The Bank of New South Wales at 375 Queen Street appears to date from around 1860. It was built by James Lawrence, a stonemason, as his own residence. It consists of a bluestone ground floor with sandstone first floor. It is likely that the mixed use of sandstone and basalt together with the apparent filling-in of previously larger window openings in the ground floor basalt section using sandstone indicates that the building was originally constructed as a single storey structure and extended at a later date. MMBW maps from 1895 indicate the building as a two storey one at that time. The building features sophisticated mouldings defining the ground floor window openings, which consist of one round arch together with four stilted segmental arches. The first floor window recesses replicate the ground floor window openings.
How is it significant?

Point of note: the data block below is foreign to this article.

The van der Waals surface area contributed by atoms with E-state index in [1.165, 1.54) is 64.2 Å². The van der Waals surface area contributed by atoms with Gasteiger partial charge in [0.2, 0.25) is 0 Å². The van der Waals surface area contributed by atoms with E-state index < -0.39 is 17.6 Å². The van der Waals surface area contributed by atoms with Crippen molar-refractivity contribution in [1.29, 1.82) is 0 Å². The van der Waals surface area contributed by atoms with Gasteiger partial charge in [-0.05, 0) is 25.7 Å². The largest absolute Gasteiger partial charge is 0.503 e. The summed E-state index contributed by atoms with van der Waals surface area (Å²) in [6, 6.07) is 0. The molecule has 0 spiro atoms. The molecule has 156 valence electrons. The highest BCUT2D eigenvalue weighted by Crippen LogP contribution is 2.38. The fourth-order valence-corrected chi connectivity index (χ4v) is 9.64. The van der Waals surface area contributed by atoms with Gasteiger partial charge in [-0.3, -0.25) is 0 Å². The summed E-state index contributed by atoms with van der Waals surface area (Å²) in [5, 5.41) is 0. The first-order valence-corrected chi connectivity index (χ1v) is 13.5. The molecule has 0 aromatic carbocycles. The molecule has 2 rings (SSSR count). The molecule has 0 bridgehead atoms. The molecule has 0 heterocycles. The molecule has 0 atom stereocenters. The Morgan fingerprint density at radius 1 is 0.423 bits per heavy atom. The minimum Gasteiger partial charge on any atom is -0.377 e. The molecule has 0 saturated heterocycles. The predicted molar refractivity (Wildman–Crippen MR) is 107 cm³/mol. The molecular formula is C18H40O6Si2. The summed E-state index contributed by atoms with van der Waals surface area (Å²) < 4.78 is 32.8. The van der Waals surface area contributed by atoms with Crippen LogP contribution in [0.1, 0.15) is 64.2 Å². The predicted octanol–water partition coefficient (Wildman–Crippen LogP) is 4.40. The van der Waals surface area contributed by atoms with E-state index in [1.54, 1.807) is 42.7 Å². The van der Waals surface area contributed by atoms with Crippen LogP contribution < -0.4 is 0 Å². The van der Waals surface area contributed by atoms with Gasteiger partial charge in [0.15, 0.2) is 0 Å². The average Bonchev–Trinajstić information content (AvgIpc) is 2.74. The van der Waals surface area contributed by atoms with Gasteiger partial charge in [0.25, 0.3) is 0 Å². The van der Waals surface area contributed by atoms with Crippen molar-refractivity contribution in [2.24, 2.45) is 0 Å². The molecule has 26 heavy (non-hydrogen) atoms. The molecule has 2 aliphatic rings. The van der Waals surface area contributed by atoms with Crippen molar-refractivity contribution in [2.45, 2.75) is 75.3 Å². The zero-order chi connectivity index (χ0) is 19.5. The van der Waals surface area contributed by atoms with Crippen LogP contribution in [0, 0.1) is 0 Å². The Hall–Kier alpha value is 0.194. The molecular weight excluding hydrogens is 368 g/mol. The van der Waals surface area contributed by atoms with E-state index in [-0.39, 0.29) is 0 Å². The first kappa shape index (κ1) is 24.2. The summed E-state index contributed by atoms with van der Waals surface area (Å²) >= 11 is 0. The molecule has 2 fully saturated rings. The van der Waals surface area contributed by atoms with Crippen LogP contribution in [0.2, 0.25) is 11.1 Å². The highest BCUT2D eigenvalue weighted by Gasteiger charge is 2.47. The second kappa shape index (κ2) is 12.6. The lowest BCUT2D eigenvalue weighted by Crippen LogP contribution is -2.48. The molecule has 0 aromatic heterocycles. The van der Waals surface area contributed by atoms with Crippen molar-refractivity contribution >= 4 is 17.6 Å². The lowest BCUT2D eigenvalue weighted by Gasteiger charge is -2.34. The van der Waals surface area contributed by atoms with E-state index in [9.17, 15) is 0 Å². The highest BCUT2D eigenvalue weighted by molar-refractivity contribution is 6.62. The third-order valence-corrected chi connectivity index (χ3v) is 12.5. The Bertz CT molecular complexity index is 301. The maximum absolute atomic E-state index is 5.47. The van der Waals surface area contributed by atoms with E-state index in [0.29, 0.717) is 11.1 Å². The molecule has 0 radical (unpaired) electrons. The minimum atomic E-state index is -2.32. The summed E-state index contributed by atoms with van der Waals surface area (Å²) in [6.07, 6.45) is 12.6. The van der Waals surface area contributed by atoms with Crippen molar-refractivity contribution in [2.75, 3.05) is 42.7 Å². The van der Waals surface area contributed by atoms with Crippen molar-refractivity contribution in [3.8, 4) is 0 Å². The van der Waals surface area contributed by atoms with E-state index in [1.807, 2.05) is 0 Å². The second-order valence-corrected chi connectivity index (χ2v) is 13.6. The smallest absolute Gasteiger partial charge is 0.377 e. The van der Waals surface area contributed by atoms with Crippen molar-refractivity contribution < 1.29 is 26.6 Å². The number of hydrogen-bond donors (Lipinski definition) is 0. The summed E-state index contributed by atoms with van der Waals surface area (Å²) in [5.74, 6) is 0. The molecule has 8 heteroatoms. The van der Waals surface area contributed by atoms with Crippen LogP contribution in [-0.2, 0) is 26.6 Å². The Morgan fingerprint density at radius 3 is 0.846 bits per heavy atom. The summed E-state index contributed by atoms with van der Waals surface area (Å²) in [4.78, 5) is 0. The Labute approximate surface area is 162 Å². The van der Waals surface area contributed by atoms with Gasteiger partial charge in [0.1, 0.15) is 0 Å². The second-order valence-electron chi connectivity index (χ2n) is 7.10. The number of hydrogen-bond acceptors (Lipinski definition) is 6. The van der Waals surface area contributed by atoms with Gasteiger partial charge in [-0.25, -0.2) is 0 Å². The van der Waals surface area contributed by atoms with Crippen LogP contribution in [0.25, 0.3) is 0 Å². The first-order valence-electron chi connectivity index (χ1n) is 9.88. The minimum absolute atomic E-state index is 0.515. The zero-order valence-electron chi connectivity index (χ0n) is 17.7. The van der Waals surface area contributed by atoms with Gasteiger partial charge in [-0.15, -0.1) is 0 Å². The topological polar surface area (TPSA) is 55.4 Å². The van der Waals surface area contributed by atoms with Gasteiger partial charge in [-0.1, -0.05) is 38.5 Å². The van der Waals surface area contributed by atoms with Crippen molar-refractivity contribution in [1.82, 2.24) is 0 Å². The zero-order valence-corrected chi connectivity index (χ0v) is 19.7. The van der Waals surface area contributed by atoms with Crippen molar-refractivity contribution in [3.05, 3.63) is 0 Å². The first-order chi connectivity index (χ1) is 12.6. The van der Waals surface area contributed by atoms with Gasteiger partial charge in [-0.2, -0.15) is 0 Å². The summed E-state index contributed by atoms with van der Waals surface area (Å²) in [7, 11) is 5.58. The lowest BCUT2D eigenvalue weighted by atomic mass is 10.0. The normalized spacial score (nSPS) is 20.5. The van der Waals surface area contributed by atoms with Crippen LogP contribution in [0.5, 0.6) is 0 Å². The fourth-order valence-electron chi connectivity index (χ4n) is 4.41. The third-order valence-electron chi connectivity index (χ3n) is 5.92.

The Bank of New South Wales is of historical and architectural significance to the State of Victoria.
Why is it significant?
The Bank of New South Wales is of historical significance as a very rare example of a mid-19th century house in the CBD. It serves as a reminder of the form and character of the city’s early development, when residential and commercial properties shared the city’s central space, indeed when many people worked from their homes. Its apparently staged construction reflects the usually limited means of most small-scale owner-builders, who often added to their original structures when their resources permitted.
The Bank of New South Wales is of architectural significance as a rare example of a mid-19th century residential building constructed by an owner-builder. The fine quality of the building is a testament to the skills of many 19th century tradesmen. The unusual combination of stone and unconventional use of motifs – ranging from Doric to Romanesque – give the building a distinctive architectural character. It has the simple character of early colonial building, before the effects of the gold rushes on Melbourne’s architecture were truly felt.